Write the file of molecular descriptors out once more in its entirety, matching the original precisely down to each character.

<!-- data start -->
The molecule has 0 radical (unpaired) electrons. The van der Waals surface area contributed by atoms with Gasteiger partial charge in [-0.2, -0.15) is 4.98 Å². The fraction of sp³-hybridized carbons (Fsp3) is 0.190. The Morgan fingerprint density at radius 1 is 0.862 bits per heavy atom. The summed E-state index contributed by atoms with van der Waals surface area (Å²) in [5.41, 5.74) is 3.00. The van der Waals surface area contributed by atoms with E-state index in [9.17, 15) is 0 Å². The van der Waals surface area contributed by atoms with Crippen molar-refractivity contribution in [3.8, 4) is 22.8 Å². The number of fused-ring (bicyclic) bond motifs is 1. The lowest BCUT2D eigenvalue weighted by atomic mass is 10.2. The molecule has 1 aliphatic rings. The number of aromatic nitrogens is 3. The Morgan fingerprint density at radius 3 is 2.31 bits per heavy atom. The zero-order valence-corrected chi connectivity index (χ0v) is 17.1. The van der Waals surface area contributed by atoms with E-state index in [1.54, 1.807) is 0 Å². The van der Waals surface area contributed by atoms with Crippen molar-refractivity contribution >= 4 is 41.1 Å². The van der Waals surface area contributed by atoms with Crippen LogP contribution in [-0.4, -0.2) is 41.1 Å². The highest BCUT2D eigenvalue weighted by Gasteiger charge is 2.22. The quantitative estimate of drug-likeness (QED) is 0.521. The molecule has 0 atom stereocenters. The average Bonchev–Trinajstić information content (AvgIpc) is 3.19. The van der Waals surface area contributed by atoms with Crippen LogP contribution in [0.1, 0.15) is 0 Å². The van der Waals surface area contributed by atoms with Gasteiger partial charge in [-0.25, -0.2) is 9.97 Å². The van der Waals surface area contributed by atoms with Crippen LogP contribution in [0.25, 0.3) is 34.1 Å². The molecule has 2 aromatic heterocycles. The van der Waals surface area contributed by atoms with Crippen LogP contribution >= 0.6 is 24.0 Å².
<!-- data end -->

The molecule has 0 radical (unpaired) electrons. The van der Waals surface area contributed by atoms with Gasteiger partial charge in [-0.2, -0.15) is 4.98 Å². The fraction of sp³-hybridized carbons (Fsp3) is 0.190. The Morgan fingerprint density at radius 1 is 0.862 bits per heavy atom. The summed E-state index contributed by atoms with van der Waals surface area (Å²) in [5.41, 5.74) is 3.00. The van der Waals surface area contributed by atoms with E-state index in [9.17, 15) is 0 Å². The van der Waals surface area contributed by atoms with Crippen molar-refractivity contribution in [3.8, 4) is 22.8 Å². The number of fused-ring (bicyclic) bond motifs is 1. The lowest BCUT2D eigenvalue weighted by atomic mass is 10.2. The molecule has 1 aliphatic rings. The number of aromatic nitrogens is 3. The Morgan fingerprint density at radius 3 is 2.31 bits per heavy atom. The zero-order valence-corrected chi connectivity index (χ0v) is 17.1. The van der Waals surface area contributed by atoms with E-state index in [1.54, 1.807) is 0 Å². The van der Waals surface area contributed by atoms with Crippen molar-refractivity contribution >= 4 is 41.1 Å². The van der Waals surface area contributed by atoms with Crippen LogP contribution in [-0.4, -0.2) is 41.1 Å². The highest BCUT2D eigenvalue weighted by Gasteiger charge is 2.22. The quantitative estimate of drug-likeness (QED) is 0.521. The molecule has 0 atom stereocenters. The average Bonchev–Trinajstić information content (AvgIpc) is 3.19. The van der Waals surface area contributed by atoms with Crippen LogP contribution in [0.1, 0.15) is 0 Å². The van der Waals surface area contributed by atoms with Gasteiger partial charge in [-0.25, -0.2) is 9.97 Å². The van der Waals surface area contributed by atoms with Crippen LogP contribution in [0.25, 0.3) is 34.1 Å². The molecule has 2 aromatic heterocycles. The van der Waals surface area contributed by atoms with Crippen LogP contribution >= 0.6 is 24.0 Å².